In a post on Sunday, Tesla CEO Elon Musk admitted that Twitter’s legal team called him out for allegedly violating a nondisclosure agreement. Musk’s update came not long after he revealed that Twitter’s sample size when it estimated the number of bots in its platform was just 100 accounts.
Last week, Musk announced that he was temporarily putting his Twitter acquisition on hold, at least until the social media company can explain how it concluded that less than 5% of its users were spam or bot accounts. Twitter stock reacted negatively to Musk’s statement, with shares dropping as much as 25% on Friday’s premarket.
This past weekend, Musk provided a few more details about his concerns about Twitter’s fake accounts. Musk noted that his team would be testing a random sample of 100 followers to check if the number of bots on the social media platform were as few as Twitter claimed. When asked why he opted for a sample size of 100 accounts, Musk responded by stating that the number was similar to Twitter’s own tests.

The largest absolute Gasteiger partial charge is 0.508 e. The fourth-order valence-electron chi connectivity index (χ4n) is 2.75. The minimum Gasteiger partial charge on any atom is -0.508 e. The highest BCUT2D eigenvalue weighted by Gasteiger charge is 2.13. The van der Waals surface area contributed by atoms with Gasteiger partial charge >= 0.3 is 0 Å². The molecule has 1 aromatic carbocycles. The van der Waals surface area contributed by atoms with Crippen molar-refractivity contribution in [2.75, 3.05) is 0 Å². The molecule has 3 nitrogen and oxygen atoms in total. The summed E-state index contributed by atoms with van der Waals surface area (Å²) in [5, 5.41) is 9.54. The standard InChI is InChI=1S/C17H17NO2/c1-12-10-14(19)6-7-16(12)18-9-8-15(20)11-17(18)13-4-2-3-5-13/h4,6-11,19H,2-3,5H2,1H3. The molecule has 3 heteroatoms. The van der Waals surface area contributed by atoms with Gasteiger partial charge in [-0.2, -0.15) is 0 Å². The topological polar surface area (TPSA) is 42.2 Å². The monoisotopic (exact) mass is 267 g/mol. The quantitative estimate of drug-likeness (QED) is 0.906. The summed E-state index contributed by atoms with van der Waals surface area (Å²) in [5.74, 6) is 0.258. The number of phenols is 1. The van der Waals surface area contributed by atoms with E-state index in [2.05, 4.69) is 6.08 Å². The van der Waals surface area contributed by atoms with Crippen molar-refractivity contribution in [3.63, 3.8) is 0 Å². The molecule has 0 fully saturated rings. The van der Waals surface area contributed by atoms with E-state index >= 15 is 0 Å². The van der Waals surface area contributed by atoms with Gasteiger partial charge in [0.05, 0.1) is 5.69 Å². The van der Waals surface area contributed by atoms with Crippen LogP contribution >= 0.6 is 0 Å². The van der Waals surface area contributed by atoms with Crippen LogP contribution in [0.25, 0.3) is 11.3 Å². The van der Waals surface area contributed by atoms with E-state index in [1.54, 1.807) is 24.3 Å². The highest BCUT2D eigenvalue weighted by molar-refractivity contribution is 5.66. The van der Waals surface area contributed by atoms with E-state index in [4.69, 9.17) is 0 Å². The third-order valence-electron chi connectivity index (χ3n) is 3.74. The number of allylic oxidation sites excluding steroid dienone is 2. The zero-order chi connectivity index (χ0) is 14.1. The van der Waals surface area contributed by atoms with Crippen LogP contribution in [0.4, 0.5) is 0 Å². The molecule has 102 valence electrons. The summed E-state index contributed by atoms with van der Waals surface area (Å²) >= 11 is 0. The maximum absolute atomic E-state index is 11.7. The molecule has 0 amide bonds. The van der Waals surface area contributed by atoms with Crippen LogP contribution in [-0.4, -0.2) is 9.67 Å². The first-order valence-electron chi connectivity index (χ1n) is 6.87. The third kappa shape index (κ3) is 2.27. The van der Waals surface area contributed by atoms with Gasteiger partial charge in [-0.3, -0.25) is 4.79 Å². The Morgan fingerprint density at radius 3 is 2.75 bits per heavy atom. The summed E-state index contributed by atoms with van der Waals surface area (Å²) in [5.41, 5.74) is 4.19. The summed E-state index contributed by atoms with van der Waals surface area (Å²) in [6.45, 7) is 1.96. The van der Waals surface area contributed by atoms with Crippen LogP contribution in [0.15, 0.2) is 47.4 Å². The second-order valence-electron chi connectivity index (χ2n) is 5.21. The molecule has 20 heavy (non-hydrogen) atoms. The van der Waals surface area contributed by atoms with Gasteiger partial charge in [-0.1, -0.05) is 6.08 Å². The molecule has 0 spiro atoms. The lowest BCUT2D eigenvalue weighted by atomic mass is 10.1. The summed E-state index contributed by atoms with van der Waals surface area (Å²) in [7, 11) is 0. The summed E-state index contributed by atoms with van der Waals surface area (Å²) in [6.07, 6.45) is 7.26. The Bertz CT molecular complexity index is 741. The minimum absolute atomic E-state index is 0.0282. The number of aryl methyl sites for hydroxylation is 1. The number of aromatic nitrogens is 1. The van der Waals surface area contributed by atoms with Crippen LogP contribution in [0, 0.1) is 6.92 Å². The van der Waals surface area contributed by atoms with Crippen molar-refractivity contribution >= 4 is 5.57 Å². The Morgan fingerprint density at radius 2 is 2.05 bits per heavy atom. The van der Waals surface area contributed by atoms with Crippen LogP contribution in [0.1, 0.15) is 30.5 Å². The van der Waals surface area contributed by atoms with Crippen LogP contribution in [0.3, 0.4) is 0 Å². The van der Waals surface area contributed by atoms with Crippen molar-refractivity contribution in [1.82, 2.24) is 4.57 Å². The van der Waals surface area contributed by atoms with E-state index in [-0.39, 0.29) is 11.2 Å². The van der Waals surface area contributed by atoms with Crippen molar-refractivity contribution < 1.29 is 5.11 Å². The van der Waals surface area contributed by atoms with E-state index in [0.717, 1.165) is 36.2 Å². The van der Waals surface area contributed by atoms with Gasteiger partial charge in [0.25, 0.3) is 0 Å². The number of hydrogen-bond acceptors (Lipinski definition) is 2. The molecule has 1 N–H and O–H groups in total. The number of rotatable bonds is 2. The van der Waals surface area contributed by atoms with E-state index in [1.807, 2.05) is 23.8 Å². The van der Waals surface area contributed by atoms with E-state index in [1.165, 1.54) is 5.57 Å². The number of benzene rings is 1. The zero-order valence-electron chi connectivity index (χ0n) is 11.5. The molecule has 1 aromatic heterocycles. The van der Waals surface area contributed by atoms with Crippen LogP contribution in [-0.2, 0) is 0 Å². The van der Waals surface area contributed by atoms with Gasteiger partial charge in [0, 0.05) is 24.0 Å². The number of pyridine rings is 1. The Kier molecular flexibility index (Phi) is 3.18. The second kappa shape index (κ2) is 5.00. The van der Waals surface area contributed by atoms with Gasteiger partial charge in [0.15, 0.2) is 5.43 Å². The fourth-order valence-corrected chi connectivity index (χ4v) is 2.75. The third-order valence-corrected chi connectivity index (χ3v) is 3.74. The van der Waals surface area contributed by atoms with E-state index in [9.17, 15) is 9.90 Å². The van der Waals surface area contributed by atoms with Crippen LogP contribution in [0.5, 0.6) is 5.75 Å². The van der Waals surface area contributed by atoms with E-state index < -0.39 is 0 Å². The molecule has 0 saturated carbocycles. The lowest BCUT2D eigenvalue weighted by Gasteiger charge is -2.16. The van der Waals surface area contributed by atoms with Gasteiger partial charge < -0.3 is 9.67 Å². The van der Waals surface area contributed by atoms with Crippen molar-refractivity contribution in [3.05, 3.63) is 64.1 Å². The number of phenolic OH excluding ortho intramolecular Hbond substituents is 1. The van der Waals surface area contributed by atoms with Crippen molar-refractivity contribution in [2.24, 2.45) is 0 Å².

It did not take long before Musk posted an update stating that he just got a call from Twitter legal. “Twitter legal just called to complain that I violated their NDA by revealing the bot check sample size is 100! This actually happened,” Musk said.
Musk also noted that he is yet to see any analysis that explains why less than 5% of Twitter’s daily active users are fake accounts.
While Musk’s concerns are valid, Wedbush analyst Dan Ives noted on Monday that the Tesla CEO’s issue with Twitter’s “bot” problem could be a strategy to lower his acquisition price for the social media company. The Twitter board had accepted Musk’s offer to acquire the company for $54.20 per share, a deal worth about $44 billion.
“We view the $44 billion Twitter deal as having less than 50% to get done as of today. The elephant in the room for the Twitter board is Musk can walk away for a $1 billion as a small breakup fee (for Musk-all relative) and likely cite the bot/fake account issue as the reason, even though this likely would be contested by Twitter in the courts.
“If a revised deal does get done by Musk and Twitter, it will likely be at a lower price once negotiations take over and the diligence happens around Twitter DAU and algorithms hot button issues,” Ives noted.
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